The traditional engineering career has been defined by two career paths: technical and managerial. An entry level engineer typically did not elect his/her career path until at least five years into a career. This meant that only a portion of engineers needed to learn management and leadership skills and then usually not until in the professional environment. Since this career distinction was not made until years into an engineer's professional life universities were not developing leadership/management skills in their students. Times have changed. With the globalization of the economy, and the increased competition in the marketplace, companies have realized that they need entry level engineers that are capable of working on multi-functional and multi-cultural teams,leading small work groups, and understanding the business and societal impact of engineering decisions. These skills are so critical that every engineer, regardless of their chosen track will need them to have a successful career. Universities are now being pressured to develop these skills in all of their engineering students. The purpose of this study was to gain a better understanding of the difficulties experienced by engineers as they transition into formal management positions in order to help universities and industry direct their efforts in the development of key leadership/management skills. The survey used for this study was centered on two works of research. The first is research conducted by Allen Howard for his PhD dissertation in which he identifies 9 common points of difficulty, or pain points, experienced by engineers transitioning into management. The second is a managerial aptitude test developed by Hans Thamhain. The survey was distributed to 220 engineering managers at a large engineering company. The results of the survey were statistically analyzed and significant results were found among a number of factors. Among the independent variables found to significantly affect the transition were engineering discipline, graduate degrees, one's managerial aptitude, the reason one chose to enter management, and graduation year. Perhaps the most beneficial result is that one pain point was found to be highly correlated to every other pain point.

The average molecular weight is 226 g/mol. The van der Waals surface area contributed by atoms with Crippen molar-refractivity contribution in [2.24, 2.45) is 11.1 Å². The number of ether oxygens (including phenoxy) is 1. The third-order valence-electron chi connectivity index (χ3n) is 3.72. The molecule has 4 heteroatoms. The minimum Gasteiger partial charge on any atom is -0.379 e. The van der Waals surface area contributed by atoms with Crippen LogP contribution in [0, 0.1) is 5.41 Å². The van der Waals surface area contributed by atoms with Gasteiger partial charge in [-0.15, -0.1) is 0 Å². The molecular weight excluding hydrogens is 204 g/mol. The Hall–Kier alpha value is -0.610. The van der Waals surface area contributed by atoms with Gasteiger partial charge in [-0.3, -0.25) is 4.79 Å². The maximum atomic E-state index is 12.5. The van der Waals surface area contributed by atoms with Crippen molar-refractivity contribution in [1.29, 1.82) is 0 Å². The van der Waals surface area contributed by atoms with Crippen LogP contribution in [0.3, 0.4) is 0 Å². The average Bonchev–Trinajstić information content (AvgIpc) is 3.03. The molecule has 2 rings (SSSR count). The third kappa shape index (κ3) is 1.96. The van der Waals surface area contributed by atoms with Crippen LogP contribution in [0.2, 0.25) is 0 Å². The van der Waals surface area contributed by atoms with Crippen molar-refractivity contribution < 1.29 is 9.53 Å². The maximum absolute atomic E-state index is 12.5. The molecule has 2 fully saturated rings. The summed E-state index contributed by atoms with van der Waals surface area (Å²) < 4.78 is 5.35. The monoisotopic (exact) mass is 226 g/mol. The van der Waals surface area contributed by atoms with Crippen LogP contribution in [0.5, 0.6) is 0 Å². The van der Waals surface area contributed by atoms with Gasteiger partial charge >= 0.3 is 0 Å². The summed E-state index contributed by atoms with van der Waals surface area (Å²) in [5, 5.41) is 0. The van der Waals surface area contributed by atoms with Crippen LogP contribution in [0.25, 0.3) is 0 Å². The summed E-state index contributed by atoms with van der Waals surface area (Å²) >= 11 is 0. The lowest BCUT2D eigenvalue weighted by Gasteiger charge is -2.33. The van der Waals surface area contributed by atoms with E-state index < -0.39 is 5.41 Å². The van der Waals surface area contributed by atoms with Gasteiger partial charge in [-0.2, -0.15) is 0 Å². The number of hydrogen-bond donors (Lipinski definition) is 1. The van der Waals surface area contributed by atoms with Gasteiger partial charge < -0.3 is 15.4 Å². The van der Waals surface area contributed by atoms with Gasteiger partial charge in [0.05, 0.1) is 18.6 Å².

College and Department

Ira A. Fulton College of Engineering and Technology; Technology



Date Submitted


Document Type





leadership, management, transition, engineer, difficulty